Being sat on the very back row gave us a great view of the overall arena, but made it hard to feel part of the atmosphere, especially when everybody in the few rows in front spent the whole time sat down, and turned round and scowled every time we made a little bit of noise. I don't know if it was because the Hornets were not actually Oklahoma City's team, but the atmosphere seemed very tepid, and not intimidating for the incoming Mavericks in the slightest. Experience rating: 6/10

MLB - Texas Rangers vs New York Yankees @ Arlington Ballpark, Arlington, Texas

The following May, the Yankee bandwagon rolled into Arlington, TX, and having a few friends from Dallas-Fort Worth meant I'd be silly not to head on down and see what the fuss was about. This must just be a phenomena with the Yankees, but looking around at the jerseys in the stands, you really could not tell if the Rangers or Yankees were the home team. If anything, the Yankees were better represented.

The traditions of certain crowd chants after certain points of the game, and the seventh inning stretch made this feel much more involving than the NBA, but Jeter, A-Rod, et al were so far away, we really wouldn't have known if their sisters had shown up and disguised themselves in their uniforms. Experience rating: 7/10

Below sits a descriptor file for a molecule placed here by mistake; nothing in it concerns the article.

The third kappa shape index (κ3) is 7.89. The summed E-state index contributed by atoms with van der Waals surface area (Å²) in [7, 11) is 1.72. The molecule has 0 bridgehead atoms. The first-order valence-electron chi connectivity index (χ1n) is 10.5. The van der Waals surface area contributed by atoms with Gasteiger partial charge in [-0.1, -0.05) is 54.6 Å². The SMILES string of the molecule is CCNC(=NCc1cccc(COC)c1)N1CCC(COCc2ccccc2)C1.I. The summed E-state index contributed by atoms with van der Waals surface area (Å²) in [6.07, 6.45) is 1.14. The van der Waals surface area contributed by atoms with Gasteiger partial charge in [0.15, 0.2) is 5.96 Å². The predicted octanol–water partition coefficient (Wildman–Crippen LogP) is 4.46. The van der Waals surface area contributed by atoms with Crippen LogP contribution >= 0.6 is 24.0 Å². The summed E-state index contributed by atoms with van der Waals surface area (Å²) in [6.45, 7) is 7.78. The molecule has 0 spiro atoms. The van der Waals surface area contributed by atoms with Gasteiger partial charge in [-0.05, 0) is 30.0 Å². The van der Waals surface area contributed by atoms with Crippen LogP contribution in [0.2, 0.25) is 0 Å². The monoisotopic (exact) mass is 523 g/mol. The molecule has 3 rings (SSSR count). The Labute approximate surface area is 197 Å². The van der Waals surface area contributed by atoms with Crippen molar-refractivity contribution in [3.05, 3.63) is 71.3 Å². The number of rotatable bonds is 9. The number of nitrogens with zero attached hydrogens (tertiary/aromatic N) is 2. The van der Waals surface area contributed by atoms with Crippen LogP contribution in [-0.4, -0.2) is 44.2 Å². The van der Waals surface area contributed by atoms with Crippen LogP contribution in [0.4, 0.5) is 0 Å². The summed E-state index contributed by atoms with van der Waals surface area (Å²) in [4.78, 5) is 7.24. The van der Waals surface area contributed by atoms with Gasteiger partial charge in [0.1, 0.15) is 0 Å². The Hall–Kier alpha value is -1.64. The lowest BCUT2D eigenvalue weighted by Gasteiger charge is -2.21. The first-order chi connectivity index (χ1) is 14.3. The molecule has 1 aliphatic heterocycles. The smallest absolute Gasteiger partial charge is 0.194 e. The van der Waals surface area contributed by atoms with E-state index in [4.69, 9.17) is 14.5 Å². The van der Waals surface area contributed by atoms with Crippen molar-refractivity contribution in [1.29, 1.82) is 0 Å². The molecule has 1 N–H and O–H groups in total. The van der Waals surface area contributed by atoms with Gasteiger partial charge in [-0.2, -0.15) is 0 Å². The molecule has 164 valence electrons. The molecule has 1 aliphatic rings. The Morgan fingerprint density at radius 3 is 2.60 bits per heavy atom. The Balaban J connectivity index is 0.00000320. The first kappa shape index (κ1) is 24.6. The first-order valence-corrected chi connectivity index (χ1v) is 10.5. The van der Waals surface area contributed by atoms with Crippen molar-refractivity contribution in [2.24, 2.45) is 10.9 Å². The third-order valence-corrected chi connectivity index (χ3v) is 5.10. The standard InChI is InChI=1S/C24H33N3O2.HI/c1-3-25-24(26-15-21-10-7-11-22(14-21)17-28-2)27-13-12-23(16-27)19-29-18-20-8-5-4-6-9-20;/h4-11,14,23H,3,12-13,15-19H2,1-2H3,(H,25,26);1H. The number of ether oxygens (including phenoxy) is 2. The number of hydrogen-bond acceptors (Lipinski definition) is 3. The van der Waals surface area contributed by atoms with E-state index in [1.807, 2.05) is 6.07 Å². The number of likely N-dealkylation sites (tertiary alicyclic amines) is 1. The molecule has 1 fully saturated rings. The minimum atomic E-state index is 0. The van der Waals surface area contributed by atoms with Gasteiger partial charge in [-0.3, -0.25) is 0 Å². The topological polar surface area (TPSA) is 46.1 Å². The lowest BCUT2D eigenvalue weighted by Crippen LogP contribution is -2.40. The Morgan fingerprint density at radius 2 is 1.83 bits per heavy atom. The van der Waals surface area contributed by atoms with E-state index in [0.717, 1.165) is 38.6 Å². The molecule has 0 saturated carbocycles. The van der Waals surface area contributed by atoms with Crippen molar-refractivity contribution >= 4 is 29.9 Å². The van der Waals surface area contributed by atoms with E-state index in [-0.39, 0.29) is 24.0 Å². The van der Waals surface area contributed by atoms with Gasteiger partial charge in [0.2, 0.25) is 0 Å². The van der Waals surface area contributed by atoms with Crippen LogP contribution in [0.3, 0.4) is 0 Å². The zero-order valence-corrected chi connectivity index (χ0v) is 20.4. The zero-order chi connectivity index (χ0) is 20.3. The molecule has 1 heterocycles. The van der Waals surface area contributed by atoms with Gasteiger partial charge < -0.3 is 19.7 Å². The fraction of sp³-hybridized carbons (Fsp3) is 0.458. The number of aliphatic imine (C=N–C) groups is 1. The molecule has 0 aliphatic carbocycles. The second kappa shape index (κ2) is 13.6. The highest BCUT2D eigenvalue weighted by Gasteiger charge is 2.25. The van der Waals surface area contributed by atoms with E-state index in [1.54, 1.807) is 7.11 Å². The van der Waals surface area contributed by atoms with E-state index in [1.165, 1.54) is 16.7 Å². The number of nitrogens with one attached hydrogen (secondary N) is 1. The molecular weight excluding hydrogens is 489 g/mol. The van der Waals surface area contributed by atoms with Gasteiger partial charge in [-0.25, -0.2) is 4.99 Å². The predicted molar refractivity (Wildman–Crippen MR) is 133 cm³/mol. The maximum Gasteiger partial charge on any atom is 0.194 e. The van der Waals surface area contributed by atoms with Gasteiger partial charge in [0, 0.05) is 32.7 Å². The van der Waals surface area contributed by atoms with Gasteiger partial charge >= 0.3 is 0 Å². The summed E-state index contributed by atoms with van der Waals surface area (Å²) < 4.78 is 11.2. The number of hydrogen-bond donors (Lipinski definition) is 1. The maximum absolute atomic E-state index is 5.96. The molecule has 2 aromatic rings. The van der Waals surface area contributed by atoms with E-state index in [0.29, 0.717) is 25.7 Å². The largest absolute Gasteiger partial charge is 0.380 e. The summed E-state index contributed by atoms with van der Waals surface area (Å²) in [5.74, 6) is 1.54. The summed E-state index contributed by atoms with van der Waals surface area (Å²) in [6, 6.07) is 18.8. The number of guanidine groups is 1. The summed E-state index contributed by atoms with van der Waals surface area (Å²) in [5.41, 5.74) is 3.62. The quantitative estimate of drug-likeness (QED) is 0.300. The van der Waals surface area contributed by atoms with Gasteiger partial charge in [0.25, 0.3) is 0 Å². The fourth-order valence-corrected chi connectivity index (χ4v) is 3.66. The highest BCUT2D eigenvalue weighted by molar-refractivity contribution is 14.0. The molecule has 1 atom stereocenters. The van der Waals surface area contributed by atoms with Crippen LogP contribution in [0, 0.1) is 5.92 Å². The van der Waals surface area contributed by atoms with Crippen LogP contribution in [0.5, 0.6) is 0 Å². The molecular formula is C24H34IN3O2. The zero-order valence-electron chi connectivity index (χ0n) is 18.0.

NFL - Miami Dolphins vs New York Giants @ Wembley Stadium, London

As soon as this NFL experiment was announced I knew I had to attend the game, being a Dolphin fan and not seeing an NFL game while I was in the States. I took my brother and best mate, neither of whom are especially big NFL fans, but I got them both involved as honorary Dolfans for the day. Being a "home" game for the Dolphins, I kind of expected a large number of us to be grouped together in the stadium, to give us that aspect of mob mentality and feel as though we were united in support of our team. It turned out that fans from every NFL team were interspersed with their differing jerseys and one another, and Dolphins fans were spread all over the space making it hard to create any kind of atmosphere.